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1.
Conference on Human Factors in Computing Systems - Proceedings ; 2023.
Article in English | Scopus | ID: covidwho-20245346

ABSTRACT

Restrictions during the COVID-19 pandemic significantly affected people's opportunities to engage in activities that are meaningful to their lives. In response to these constraints, many people, including older adults, turned to digital technologies as alternative ways to pursue meaningful activities. These technology-mediated activities, however, presented new challenges for older adults' everyday use of technology. In this paper, we investigate how older adults used digital technologies for meaningful activities during COVID-19 restrictions. We conducted in-depth interviews with 40 older adults and analyzed the interview data through the lens of self-determination theory (SDT). Our analysis shows that using digital technologies for meaningful activities can both support and undermine older people's three basic psychological needs for autonomy, competence, and relatedness. We argue that future technologies should be designed to empower older adults' content creation, engagement in personal interests, exploration of technology, effortful communication, and participation in beneficent activities. © 2023 ACM.

2.
2023 CHI Conference on Human Factors in Computing Systems, CHI 2023 ; 2023.
Article in English | Scopus | ID: covidwho-2327412

ABSTRACT

Information and communication technologies are being used for the social connection of people living in residential aged care. However, in HCI research concerning technology use in aged care, the perspectives of care and technology providers have received limited attention. We conducted semi-structured interviews with 15 aged care workers and technology providers to investigate the challenges and opportunities of deploying technologies in aged care during the COVID-19 pandemic. Our findings highlighted that technologies such as videoconferencing and smart displays connected residents with family and friends, kept families informed and reassured, and were used in small groups to meet individual needs. However, limitations in video calling, staff fatigue, volunteer availability, and infrastructural resources presented barriers to technology deployment. Future use of technology for social connection in aged care requires careful facilitation from staff, better resourcing and infrastructural support, collaborations with volunteers, and more attention to individual needs. © 2023 Owner/Author.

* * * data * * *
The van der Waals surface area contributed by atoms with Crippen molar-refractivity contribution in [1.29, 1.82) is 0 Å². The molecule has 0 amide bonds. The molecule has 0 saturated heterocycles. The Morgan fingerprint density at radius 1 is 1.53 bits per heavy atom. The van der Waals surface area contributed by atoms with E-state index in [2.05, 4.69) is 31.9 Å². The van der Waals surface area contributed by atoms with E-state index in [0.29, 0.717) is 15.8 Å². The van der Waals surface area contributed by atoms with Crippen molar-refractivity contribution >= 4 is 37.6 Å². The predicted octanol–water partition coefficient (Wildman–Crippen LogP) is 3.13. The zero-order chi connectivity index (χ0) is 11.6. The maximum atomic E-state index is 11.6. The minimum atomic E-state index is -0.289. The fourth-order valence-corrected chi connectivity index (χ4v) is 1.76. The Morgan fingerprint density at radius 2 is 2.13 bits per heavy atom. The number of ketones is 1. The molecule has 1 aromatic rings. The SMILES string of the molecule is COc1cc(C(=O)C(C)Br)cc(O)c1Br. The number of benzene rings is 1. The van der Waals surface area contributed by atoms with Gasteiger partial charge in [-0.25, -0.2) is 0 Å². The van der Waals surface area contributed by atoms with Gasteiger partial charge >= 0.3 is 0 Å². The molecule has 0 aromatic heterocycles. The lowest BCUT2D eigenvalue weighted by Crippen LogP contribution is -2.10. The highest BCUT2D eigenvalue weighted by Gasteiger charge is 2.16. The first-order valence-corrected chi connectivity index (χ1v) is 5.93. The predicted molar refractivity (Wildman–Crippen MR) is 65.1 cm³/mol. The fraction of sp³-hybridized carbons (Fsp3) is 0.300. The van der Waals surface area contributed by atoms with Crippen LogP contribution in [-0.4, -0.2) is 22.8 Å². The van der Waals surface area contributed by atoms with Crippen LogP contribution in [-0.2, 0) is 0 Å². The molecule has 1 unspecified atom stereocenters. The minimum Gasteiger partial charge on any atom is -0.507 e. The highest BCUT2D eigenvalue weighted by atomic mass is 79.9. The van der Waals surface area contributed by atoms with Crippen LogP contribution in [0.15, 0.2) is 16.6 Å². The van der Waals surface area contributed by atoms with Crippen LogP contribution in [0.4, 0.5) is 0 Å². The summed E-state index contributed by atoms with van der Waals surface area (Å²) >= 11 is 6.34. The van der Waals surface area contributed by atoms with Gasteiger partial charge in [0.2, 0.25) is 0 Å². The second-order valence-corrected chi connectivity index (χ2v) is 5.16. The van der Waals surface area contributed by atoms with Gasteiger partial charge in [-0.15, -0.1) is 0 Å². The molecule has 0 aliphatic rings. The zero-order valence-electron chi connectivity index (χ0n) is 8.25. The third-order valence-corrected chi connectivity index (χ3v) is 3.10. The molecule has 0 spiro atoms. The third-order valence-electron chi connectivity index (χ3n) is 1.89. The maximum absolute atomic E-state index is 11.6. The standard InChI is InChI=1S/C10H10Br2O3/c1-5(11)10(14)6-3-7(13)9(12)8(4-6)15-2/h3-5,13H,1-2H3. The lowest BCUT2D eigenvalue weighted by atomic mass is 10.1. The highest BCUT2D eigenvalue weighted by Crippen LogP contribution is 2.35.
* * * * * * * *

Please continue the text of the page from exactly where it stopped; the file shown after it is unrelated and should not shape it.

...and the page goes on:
3.
Proceedings of the ACM on Human-Computer Interaction ; 6(2 CSCW), 2022.
Article in English | Scopus | ID: covidwho-2214056

ABSTRACT

Restrictions arising from the COVID-19 pandemic have limited opportunities for older people to participate in face-to-face organised social activities. Many organisations moved these activities online, but little is known about older adults' experiences of participating in those activities. This paper reports an investigation of older adults' experiences of participating in social activities that they used to attend in-person, but which were moved online because of strict lockdown restrictions. We conducted in-depth interviews with 40 older adults living independently (alone or with others). Findings from a reflexive thematic analysis show that online social activities were important during the pandemic for not only staying connected to other people but also helping older adults stay engaged in meaningful activities, including arts, sports, cultural, and civic events. Online activities provided older adults with opportunities to connect with like-minded people;share care, encouragement, and support;participate in civic agendas;learn knowledge and develop new skills;and experience entertainment, distraction, and mental stimulation. Our participants had diverse perceptions of the transition from in-person to online social activities. Based on the findings, we present a taxonomy of multi-layered meaningful activities for older adults' digital social participation and highlight implications for future technology design. © 2022 ACM.

4.
ACM Int. Conf. Proc. Ser. ; : 437-443, 2020.
Article in English | Scopus | ID: covidwho-1133354

ABSTRACT

Modern society is characterized by the use of information and communication technologies. Older adults are believed to face challenges while learning to use new technologies but there is very limited understanding of what those challenges are or how they should be overcome. In this paper, we present findings from a literature review of 22 articles conducted to a) identify challenges that older adults face learning digital skills, and b) understand older adults' reactions in response to learning challenges. The findings indicate that older adults mainly face five types of challenges in learning digital skills: 1) age-related barriers, 2) problems related to technology features or design, 3) perceptions of low self-efficacy, 4) negative societal attitude, and 5) complexity of training materials. The findings also indicate that facing and trying to overcome the challenges result in negative emotions like fear and anxiety which are detrimental to gaining confidence in technology use. We identify opportunities to improve digital skills training so that older adults can benefit from confident use of new technology. © 2020 ACM.

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